known as Squeak the Clown—a.k.a Squeak Jablowski, was wowing the crowd in Apache
Flats with his magic show. Readers new to this adventure should know that Hooter
first got acquainted with Squeak a couple of decades ago when Squeak lost his
nerve for riding bulls, switched to bull fighting, then was so overcome by fear
at seeing a bull that he simply disappeared. By the time Squeak flashed back
into Hooter's world he was one of the most popular children's entertainers in
the Southwest. But, he aspired to become a world-class magician. Squeak enlisted
Hooter to help him put together a local theatre, the props and management so
that he could practice his routine.
Each performance drew a larger crowd than the previous one. It was rumored that
at the finale Squeak would even attempt one of Houdini's classic illusions:
hiding an elephant.
Actually, it was more than a rumor. In the very beginning, Squeak told Hooter
to build the necessary stage and secure the requisite materials. “But I don't
know as I can come up with an elephant on such short notice,” said Hooter.
“It doesn't have to be an elephant,” said Squeak. “Just something alive, easy
for the audience to recognize, and big. As my manager, I'm sure you'll think
Squeak proved to be a master showman, equally adept at presenting his stage
illusions as well as baffling demonstrations of sleight of hand:
Squeak picked up a fishing pole, dipped his hand into a bait bucket, attached
a worm and flipped the line out over the audience. When he reeled it back in
the folks were amazed to see a goldfish at the end of the line, which Squeak
deftly unhooked and placed into a large clear bowl. By the time he was done,
there were at least 10 of the critters swimming merrily in the tank.
He made Hooter appear—decked out in Tuxedo with his hair and beard slicked back—from
a recently empty faux-outhouse, assembled moments before in front of the audience,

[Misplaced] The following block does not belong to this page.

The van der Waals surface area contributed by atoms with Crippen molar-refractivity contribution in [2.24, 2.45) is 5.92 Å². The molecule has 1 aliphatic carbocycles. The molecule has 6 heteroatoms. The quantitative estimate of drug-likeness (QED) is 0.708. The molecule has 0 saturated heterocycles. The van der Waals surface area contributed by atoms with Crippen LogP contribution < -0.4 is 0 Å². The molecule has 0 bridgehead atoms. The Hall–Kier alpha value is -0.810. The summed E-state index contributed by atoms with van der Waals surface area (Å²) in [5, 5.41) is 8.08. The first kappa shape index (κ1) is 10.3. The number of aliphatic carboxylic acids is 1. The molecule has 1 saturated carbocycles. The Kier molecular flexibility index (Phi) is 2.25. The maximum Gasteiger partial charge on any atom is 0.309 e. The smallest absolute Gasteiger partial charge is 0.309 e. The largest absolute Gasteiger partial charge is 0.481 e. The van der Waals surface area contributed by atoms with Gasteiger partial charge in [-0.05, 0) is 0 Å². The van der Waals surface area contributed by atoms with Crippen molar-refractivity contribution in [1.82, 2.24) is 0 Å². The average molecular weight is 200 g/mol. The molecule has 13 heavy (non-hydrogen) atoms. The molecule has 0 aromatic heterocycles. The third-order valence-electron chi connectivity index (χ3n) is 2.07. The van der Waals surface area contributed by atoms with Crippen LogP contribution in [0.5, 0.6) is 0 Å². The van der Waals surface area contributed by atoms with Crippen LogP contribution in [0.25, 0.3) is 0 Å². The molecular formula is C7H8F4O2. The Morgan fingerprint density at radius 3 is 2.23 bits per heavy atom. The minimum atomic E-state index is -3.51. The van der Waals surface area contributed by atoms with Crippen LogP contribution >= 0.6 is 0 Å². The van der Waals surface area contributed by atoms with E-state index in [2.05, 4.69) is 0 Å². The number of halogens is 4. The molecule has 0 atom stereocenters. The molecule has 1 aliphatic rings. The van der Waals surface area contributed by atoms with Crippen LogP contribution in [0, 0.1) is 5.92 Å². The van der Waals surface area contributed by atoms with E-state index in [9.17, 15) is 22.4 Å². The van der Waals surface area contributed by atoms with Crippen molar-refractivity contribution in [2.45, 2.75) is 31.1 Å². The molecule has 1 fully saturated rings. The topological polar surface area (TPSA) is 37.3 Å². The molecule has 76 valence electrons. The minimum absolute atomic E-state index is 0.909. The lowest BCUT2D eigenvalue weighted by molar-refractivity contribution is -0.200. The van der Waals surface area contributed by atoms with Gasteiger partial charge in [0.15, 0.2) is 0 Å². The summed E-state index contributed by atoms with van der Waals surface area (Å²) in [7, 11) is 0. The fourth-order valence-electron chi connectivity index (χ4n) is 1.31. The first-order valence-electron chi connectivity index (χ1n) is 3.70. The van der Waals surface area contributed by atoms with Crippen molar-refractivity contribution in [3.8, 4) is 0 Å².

He let Aunt Pinky shuffle cards, choose three, and then told her exactly what
they were. He made Nelda Isselfrick's heirloom diamond ring disappear then
reappear inside a fresh plum, which was inside Norvis Underwood's pocket, and
Norvis swore he'd never seen it.
Next, the Great Squeakdini motioned to Hooter who picked up a small hinged wooden
crate. He lifted it over his head, then dangled it by the handle from one finger.
Hooter popped the latch and showed the crowd the empty interior; closed it,
lifted it again then set it on the stage.
“I need a volunteer interested in making a thousand dollars,” beamed Squeak.
As hands raised, he added, “I need a volunteer who feels strong enough to lift
this box from the stage, even just an inch from the stage.”
Seeing that Izzie Franklin was the largest and notoriously strongest of anyone
for miles around, he was an easy choice. Izzie approached the box with the
satisfaction of man already spending easy money. He reached down, grabbed the
handle on top with a finger as Hooter had done. Nothing. He pulled harder,
“By all means, use the handles on the sides if you'd like,” smiled Squeak.
Izzie leaned over the box, grabbed the handles and lifted for all he was worth,
still nothing. He huffed, puffed, turned red, grunted and groaned. Finally,
the box didn't move, but the handles did, tearing themselves from the bolts
that held them. In fact, if it wasn't for the front row acting in self-defense,
Izzie would have done a backward somersault off the stage. As the laughter
died, Squeak said, “Really, it's not fair. I forgot to give you the magic word.
Again sir, please try, but only after saying hocus-cadabra.”
Duly embarrassed, Izzie repeated the word disgustedly. Rather than try to pick
up the box, though, he gave it a mighty kick. The box sailed backward, ricocheted
off a wall, and then spun innocently. Again, the crowd went nuts.
Next, the Great Squeakdini told the audience he'd demonstrate one of the oldest,
most classic illusion in all of magic—the three card Monte. He caught Lonnie
Johnson rolling his eyes in disgust.
“Why sir, you seem unimpressed. What's the problem?”
“Nothing, go on.”
“No sir, I won't. Perhaps you've had a bad experience in the past.”
“He's had lots of them,” hooted Izzie.
“Not like that last little display of yours,” grumped Lonnie. Once he realized
everyone was waiting for an explanation, he said, “Well sir, that there's just
a carnival trick where you move your hands so fast nobody can keep up. That's
not real magic like the rest of what you've been doing.”
“True that some carnival workers offer a version of this,” beamed Squeak as
he effortlessly fanned the deck of cards in his hands. “True also that some think